Spotlight on Rosacea: Lifestyle and Genetics May Play Equal Roles

3-10_Derm_RF_Discovery_Zone_Hero

For the more than 16 million Americans that are estimated to suffer from rosacea today, the causes of this chronic skin condition have long been debated. The dreaded signs, including facial redness, bumps, visible blood vessels and watery eyes, associated with the disease have been historically attributed to emotional, environmental and food-related causes. Yet, recent findings suggest that genetics may play just as much of a role in rosacea as lifestyle.

Researchers at Case Western University published study findings in the Journal of the American Medical Association (August 2015) showing that genetics seem to contribute to a substantial 46 percent of rosacea risk—making genetics the root of the problem nearly half the time. If you have a family history of rosacea, consult with your doctor and avoid triggers like alcohol, hot steam baths, spicy foods and caffeine, as well as minimizing stress and anxiety.

When it comes to the environment, sun exposure remains a crucial factor in rosacea flare-ups, and experts recommend strict sun protection as the best defense. Case Western University study also revealed that obesity, alcohol and heart disease appear to raise the risk that skin patients will be “seeing red” from rosacea. Even hormones are believed to be a trigger.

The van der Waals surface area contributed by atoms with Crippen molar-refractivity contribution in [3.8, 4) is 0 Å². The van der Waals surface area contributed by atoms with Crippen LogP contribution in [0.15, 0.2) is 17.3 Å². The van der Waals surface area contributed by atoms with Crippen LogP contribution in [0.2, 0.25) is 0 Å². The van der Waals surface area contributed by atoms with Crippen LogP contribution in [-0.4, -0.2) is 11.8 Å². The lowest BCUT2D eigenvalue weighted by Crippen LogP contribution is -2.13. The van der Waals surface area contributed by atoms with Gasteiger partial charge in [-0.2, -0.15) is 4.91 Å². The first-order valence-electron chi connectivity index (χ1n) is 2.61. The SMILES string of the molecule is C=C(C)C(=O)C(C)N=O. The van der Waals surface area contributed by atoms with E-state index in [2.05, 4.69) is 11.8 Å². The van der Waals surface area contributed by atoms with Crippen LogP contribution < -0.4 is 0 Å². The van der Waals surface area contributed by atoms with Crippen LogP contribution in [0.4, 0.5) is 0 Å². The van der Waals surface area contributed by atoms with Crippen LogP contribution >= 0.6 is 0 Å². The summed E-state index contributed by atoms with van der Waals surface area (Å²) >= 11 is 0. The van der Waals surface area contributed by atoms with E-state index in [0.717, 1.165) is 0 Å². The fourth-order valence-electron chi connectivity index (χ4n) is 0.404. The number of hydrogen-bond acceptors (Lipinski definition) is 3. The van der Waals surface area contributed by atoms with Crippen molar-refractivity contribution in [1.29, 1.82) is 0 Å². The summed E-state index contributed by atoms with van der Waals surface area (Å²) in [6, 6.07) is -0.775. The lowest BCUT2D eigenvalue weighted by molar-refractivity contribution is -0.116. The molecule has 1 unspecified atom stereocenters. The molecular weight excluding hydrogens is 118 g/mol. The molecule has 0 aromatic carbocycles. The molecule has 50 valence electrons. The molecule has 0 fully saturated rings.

While both genetics and environment appear to equally cause rosacea, there’s unfortunately no known cure. The good news for patients, however, is in the form of topical treatments and oral antibiotics that can provide relief for recurring inflammation and irritation. In the meantime, you can beat rosacea at its own game by treating the symptoms and making anti-rosacea lifestyle changes.

If you do not suffer from rosacea but still experience sensitive skin on a regular basis, SOOTHE Regimen is clinically tested to decrease visible redness, peeling, dryness and stinging, while shielding against environmental and biological aggressors—so you can stay on track to a healthy-looking, even-toned complexion.

 

Please like & share:

5 comments

  1. Frustrated…. I have the gene for rosacea. I live in Florida (good luck avoiding the sun), I am almost 50 (hormones are definitely a factor), I have tried everything (no alcohol, no working out, oral steroids, topical meds—for 8 consecutive months…no difference), and then there’s stress (avoid stress??HA!) I am open for any suggestions you have. I am ready to try a skin study…..

Leave a Reply

Your email address will not be published. Required fields are marked *